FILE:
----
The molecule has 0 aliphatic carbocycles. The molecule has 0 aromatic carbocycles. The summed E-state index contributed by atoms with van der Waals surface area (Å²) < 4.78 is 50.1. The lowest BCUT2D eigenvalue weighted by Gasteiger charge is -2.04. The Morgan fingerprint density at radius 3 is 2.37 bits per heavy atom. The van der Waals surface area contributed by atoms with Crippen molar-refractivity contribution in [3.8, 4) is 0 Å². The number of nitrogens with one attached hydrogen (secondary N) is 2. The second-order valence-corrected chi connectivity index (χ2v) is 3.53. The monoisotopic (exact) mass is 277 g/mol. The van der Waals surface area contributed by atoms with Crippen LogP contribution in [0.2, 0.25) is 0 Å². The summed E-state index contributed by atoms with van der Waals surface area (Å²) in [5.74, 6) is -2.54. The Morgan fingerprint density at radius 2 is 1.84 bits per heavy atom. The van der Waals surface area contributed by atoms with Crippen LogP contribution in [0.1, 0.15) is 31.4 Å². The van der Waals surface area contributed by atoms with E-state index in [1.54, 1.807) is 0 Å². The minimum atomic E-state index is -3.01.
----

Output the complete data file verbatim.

The molecule has 0 aliphatic carbocycles. The molecule has 0 aromatic carbocycles. The summed E-state index contributed by atoms with van der Waals surface area (Å²) < 4.78 is 50.1. The lowest BCUT2D eigenvalue weighted by Gasteiger charge is -2.04. The Morgan fingerprint density at radius 3 is 2.37 bits per heavy atom. The van der Waals surface area contributed by atoms with Crippen molar-refractivity contribution in [3.8, 4) is 0 Å². The number of nitrogens with one attached hydrogen (secondary N) is 2. The second-order valence-corrected chi connectivity index (χ2v) is 3.53. The monoisotopic (exact) mass is 277 g/mol. The van der Waals surface area contributed by atoms with Crippen LogP contribution in [0.2, 0.25) is 0 Å². The summed E-state index contributed by atoms with van der Waals surface area (Å²) in [5.74, 6) is -2.54. The Morgan fingerprint density at radius 2 is 1.84 bits per heavy atom. The van der Waals surface area contributed by atoms with Crippen LogP contribution in [0.1, 0.15) is 31.4 Å². The van der Waals surface area contributed by atoms with E-state index in [1.54, 1.807) is 0 Å². The minimum atomic E-state index is -3.01.